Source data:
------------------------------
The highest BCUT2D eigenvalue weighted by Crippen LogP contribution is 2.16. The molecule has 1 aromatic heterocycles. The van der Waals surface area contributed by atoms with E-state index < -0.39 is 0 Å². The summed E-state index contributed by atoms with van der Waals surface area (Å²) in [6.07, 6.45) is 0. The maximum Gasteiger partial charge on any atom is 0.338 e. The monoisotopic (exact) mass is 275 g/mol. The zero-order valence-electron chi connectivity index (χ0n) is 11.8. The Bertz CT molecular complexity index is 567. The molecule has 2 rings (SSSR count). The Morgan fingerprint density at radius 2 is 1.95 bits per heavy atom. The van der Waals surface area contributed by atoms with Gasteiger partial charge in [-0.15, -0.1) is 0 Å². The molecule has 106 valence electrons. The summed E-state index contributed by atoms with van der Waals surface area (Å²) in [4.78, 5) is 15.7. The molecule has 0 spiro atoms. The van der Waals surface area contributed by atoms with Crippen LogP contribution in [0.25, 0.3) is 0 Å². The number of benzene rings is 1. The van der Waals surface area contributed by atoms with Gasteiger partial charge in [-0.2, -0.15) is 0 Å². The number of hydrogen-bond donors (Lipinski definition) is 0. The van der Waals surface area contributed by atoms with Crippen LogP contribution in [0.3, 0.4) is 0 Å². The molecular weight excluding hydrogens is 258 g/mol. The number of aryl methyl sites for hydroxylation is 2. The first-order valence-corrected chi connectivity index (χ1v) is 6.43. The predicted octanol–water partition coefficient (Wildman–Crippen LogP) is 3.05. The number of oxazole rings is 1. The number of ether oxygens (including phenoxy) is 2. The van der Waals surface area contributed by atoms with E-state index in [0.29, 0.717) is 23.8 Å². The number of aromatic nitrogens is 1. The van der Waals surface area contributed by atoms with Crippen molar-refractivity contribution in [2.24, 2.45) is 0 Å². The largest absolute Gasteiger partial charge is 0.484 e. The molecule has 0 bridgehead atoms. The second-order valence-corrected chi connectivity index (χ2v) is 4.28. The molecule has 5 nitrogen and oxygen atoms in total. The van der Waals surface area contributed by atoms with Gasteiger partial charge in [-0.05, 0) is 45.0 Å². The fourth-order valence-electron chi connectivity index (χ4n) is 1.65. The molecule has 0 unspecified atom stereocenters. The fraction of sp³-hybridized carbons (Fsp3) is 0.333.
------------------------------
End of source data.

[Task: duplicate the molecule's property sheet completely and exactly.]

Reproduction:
The highest BCUT2D eigenvalue weighted by Crippen LogP contribution is 2.16. The molecule has 1 aromatic heterocycles. The van der Waals surface area contributed by atoms with E-state index < -0.39 is 0 Å². The summed E-state index contributed by atoms with van der Waals surface area (Å²) in [6.07, 6.45) is 0. The maximum Gasteiger partial charge on any atom is 0.338 e. The monoisotopic (exact) mass is 275 g/mol. The zero-order valence-electron chi connectivity index (χ0n) is 11.8. The Bertz CT molecular complexity index is 567. The molecule has 2 rings (SSSR count). The Morgan fingerprint density at radius 2 is 1.95 bits per heavy atom. The van der Waals surface area contributed by atoms with Gasteiger partial charge in [-0.15, -0.1) is 0 Å². The molecule has 106 valence electrons. The summed E-state index contributed by atoms with van der Waals surface area (Å²) in [4.78, 5) is 15.7. The molecule has 0 spiro atoms. The van der Waals surface area contributed by atoms with Crippen LogP contribution in [0.25, 0.3) is 0 Å². The number of benzene rings is 1. The van der Waals surface area contributed by atoms with Gasteiger partial charge in [-0.2, -0.15) is 0 Å². The number of hydrogen-bond donors (Lipinski definition) is 0. The van der Waals surface area contributed by atoms with Crippen LogP contribution in [0.3, 0.4) is 0 Å². The molecular weight excluding hydrogens is 258 g/mol. The number of aryl methyl sites for hydroxylation is 2. The first-order valence-corrected chi connectivity index (χ1v) is 6.43. The predicted octanol–water partition coefficient (Wildman–Crippen LogP) is 3.05. The number of oxazole rings is 1. The number of ether oxygens (including phenoxy) is 2. The van der Waals surface area contributed by atoms with E-state index in [0.29, 0.717) is 23.8 Å². The number of aromatic nitrogens is 1. The van der Waals surface area contributed by atoms with Crippen molar-refractivity contribution in [2.24, 2.45) is 0 Å². The largest absolute Gasteiger partial charge is 0.484 e. The molecule has 0 bridgehead atoms. The second-order valence-corrected chi connectivity index (χ2v) is 4.28. The molecule has 5 nitrogen and oxygen atoms in total. The van der Waals surface area contributed by atoms with Gasteiger partial charge in [-0.05, 0) is 45.0 Å². The fourth-order valence-electron chi connectivity index (χ4n) is 1.65. The molecule has 0 unspecified atom stereocenters. The fraction of sp³-hybridized carbons (Fsp3) is 0.333.